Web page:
My father built model airplanes. He struggled with attention deficit hyperactivity disorder, and for a few years took Ritalin for it. When he was on the medication, sometimes he’d work on those models for six-to-eight hours at a time, long into the night. He had an entire glass cabinet full of them, maybe 80 or 100 aircraft, mostly from the WWI and WWII eras. True works of art, in their own way.
He dealt with his anxiety by smoking. The cigarettes gave him cancer, and his health deteriorated quickly after a few rounds of chemotherapy. Family, friends, and patients (he was a physical therapist) visited him, bedridden, at the house. He started giving away his model airplanes to visitors — a token of appreciation for their love, and a memento of “old Dan.”
After he died, a few folks contacted me, asking to stop by and pick up one of Dan’s planes. They were all hurting in their own way, and looking for solace. So was I. It was hard to part with those things, even though it wasn’t a hobby I ever really indulged in. One of his old tennis buddies stopped by one afternoon. He chose a beautiful British biplane. We chatted for a few minutes at the front door. He started playing with the thing, turning its tiny propeller round and round and round.
It broke. “I’ll superglue it back together,” he promised. All I have left of my father are his things, I thought, and here you are breaking them. He cared for my father, but he didn’t really understand him. Maybe neither did I.
What Am I Going to Do With Them?
The airplanes sat in my parents’ basement. A few years later, my mother dropped them off.
“What am I going to do with dozens of model airplanes?” I asked my wife with exasperation. She pressed me to choose a couple I liked, and trash the rest. Our garage was littered with his former possessions: airplanes, tools, camping gear, athletic equipment, custom-built knives.
My wife then suggested making them into a mobile — perhaps four or five planes, tied to wooden dowels, suspended by a string hanging from the ceiling. They could hang above our children’s beds. In short time, it was done, my son and daughter now gazing up at model airplanes built by the grandfather they never knew.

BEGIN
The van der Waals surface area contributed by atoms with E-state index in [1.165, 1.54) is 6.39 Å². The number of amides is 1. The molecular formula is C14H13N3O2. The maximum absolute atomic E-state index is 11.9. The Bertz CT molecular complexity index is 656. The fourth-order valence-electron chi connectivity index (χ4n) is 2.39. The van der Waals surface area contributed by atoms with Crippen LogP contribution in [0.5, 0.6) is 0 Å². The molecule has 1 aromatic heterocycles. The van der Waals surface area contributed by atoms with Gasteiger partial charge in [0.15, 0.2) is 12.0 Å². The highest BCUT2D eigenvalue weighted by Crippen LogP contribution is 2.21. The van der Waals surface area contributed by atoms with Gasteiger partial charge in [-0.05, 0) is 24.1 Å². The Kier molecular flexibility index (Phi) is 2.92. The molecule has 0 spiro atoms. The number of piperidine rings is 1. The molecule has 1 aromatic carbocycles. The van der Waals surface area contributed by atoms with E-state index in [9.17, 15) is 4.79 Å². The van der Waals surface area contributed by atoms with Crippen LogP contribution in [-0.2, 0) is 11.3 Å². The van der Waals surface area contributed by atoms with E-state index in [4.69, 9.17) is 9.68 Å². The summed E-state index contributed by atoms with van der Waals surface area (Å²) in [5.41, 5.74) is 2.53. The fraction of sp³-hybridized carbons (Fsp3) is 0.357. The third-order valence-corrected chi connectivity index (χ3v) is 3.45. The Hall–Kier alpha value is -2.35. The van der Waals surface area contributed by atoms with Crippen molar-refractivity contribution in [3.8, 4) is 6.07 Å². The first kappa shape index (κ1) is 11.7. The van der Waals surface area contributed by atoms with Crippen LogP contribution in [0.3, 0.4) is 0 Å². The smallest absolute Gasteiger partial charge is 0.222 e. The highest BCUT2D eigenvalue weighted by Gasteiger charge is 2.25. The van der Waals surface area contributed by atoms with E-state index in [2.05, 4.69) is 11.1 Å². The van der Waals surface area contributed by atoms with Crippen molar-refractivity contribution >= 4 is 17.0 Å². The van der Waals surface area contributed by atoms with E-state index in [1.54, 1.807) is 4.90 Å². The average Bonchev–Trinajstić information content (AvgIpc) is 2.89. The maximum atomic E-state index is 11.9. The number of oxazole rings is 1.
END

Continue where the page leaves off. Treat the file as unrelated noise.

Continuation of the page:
Yet we still had still scores of planes. I started offering to build more mobiles for anyone with a child interested in airplanes. Within a few months, a half dozen homes over northern Virginia were sporting mobiles displaying my father’s craft. I was thrilled, both honoring my father and letting go of his stuff that had become such a burden.
In turn, the sacrifice of time required to create the mobiles was a gift, bonding me closer to friends and their families. This, more than anything else, was the fruit of my father’s labor.
Oh, That I Could Live Longer
In one of the last, heart-breaking visits from several members of my former Presbyterian church, my father, undergoing excruciating pain throughout his body, cried out: “Oh, that I could live just a bit longer! I would love God and glorify Him. I have so much love I want to share!” He had been a man of service, sacrifice, and charity. Yet all those hours building airplanes, or custom knives, or any of the other handicraft he labored upon, now seemed less important.
God and man deserved his undivided attention. One of the elders, the same man who a few days later would practically carry my father down the stairs to his final hospice bed, said, through tears, “We know, Dan. We know.”
Through my father’s death that I came to know better who my father was. With every item of his that I give away, sell, or trash, I think he would be glad to see me place more emphasis not on things, like those images carefully glued on 1/48 plastic airplanes, but on much grander works of art, those who bear the likeness of God.
Casey Chalk is s a graduate student in theology at Christendom College, and an editor of the ecumenical website Called to Communion.